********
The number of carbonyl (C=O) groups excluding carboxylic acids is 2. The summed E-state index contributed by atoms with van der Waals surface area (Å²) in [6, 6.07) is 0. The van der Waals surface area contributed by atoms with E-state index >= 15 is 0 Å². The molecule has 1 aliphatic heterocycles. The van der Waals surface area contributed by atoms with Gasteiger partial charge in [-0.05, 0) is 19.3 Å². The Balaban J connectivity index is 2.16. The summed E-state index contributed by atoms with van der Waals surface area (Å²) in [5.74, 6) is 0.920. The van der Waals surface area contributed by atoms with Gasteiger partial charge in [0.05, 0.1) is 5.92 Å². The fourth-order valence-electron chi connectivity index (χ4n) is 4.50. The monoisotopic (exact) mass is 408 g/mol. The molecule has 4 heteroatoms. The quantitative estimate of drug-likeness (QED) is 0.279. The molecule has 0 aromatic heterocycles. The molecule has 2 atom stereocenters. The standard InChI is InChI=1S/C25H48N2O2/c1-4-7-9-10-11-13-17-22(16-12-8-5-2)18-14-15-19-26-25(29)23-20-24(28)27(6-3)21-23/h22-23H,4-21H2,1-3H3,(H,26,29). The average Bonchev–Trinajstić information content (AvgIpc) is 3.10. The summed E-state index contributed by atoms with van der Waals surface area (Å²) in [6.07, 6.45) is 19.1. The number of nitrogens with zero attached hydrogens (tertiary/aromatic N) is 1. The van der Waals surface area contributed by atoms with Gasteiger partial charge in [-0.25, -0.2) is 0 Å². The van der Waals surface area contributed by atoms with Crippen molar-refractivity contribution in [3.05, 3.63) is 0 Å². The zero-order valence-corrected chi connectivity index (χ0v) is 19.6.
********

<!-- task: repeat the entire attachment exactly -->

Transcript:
The number of carbonyl (C=O) groups excluding carboxylic acids is 2. The summed E-state index contributed by atoms with van der Waals surface area (Å²) in [6, 6.07) is 0. The van der Waals surface area contributed by atoms with E-state index >= 15 is 0 Å². The molecule has 1 aliphatic heterocycles. The van der Waals surface area contributed by atoms with Gasteiger partial charge in [-0.05, 0) is 19.3 Å². The Balaban J connectivity index is 2.16. The summed E-state index contributed by atoms with van der Waals surface area (Å²) in [5.74, 6) is 0.920. The van der Waals surface area contributed by atoms with Gasteiger partial charge in [0.05, 0.1) is 5.92 Å². The fourth-order valence-electron chi connectivity index (χ4n) is 4.50. The monoisotopic (exact) mass is 408 g/mol. The molecule has 4 heteroatoms. The quantitative estimate of drug-likeness (QED) is 0.279. The molecule has 0 aromatic heterocycles. The molecule has 2 atom stereocenters. The standard InChI is InChI=1S/C25H48N2O2/c1-4-7-9-10-11-13-17-22(16-12-8-5-2)18-14-15-19-26-25(29)23-20-24(28)27(6-3)21-23/h22-23H,4-21H2,1-3H3,(H,26,29). The average Bonchev–Trinajstić information content (AvgIpc) is 3.10. The summed E-state index contributed by atoms with van der Waals surface area (Å²) in [6.07, 6.45) is 19.1. The number of nitrogens with zero attached hydrogens (tertiary/aromatic N) is 1. The van der Waals surface area contributed by atoms with Gasteiger partial charge in [-0.25, -0.2) is 0 Å². The van der Waals surface area contributed by atoms with Crippen molar-refractivity contribution in [3.05, 3.63) is 0 Å². The zero-order valence-corrected chi connectivity index (χ0v) is 19.6.